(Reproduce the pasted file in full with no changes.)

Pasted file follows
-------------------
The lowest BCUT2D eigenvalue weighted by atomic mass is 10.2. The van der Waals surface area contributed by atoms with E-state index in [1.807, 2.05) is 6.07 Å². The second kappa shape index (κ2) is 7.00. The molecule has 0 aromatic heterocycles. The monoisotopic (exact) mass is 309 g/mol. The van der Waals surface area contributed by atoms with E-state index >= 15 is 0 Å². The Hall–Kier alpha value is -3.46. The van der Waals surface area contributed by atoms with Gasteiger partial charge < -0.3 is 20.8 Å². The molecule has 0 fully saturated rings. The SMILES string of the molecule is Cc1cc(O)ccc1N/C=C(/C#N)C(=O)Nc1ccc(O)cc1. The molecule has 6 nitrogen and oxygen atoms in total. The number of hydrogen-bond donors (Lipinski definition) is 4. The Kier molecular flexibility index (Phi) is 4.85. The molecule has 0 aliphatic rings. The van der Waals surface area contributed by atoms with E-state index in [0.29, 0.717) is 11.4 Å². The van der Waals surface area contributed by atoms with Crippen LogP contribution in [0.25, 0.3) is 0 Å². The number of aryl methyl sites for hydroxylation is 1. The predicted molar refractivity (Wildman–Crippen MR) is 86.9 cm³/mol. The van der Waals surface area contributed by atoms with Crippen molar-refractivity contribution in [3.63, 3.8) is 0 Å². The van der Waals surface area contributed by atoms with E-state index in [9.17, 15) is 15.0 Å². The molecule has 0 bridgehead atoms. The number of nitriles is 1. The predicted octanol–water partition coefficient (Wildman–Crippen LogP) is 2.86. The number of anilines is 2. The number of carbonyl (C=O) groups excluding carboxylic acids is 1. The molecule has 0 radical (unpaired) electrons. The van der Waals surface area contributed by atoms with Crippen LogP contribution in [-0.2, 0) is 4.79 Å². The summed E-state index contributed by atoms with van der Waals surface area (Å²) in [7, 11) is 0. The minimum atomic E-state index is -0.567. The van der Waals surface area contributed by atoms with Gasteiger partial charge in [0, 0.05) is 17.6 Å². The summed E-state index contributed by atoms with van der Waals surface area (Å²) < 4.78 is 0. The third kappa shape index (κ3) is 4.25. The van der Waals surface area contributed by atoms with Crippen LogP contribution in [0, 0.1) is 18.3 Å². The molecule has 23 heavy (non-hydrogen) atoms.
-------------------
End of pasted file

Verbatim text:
The lowest BCUT2D eigenvalue weighted by atomic mass is 10.2. The van der Waals surface area contributed by atoms with E-state index in [1.807, 2.05) is 6.07 Å². The second kappa shape index (κ2) is 7.00. The molecule has 0 aromatic heterocycles. The monoisotopic (exact) mass is 309 g/mol. The van der Waals surface area contributed by atoms with E-state index >= 15 is 0 Å². The Hall–Kier alpha value is -3.46. The van der Waals surface area contributed by atoms with Gasteiger partial charge < -0.3 is 20.8 Å². The molecule has 0 fully saturated rings. The SMILES string of the molecule is Cc1cc(O)ccc1N/C=C(/C#N)C(=O)Nc1ccc(O)cc1. The molecule has 6 nitrogen and oxygen atoms in total. The number of hydrogen-bond donors (Lipinski definition) is 4. The Kier molecular flexibility index (Phi) is 4.85. The molecule has 0 aliphatic rings. The van der Waals surface area contributed by atoms with E-state index in [0.29, 0.717) is 11.4 Å². The van der Waals surface area contributed by atoms with Crippen LogP contribution in [0.25, 0.3) is 0 Å². The number of aryl methyl sites for hydroxylation is 1. The predicted molar refractivity (Wildman–Crippen MR) is 86.9 cm³/mol. The van der Waals surface area contributed by atoms with Crippen molar-refractivity contribution in [3.63, 3.8) is 0 Å². The van der Waals surface area contributed by atoms with E-state index in [9.17, 15) is 15.0 Å². The molecule has 0 bridgehead atoms. The number of nitriles is 1. The predicted octanol–water partition coefficient (Wildman–Crippen LogP) is 2.86. The number of anilines is 2. The number of carbonyl (C=O) groups excluding carboxylic acids is 1. The molecule has 0 radical (unpaired) electrons. The van der Waals surface area contributed by atoms with Crippen LogP contribution in [-0.2, 0) is 4.79 Å². The summed E-state index contributed by atoms with van der Waals surface area (Å²) in [7, 11) is 0. The minimum atomic E-state index is -0.567. The van der Waals surface area contributed by atoms with Gasteiger partial charge in [0, 0.05) is 17.6 Å². The summed E-state index contributed by atoms with van der Waals surface area (Å²) < 4.78 is 0. The third kappa shape index (κ3) is 4.25. The van der Waals surface area contributed by atoms with Crippen LogP contribution in [0, 0.1) is 18.3 Å². The molecule has 23 heavy (non-hydrogen) atoms.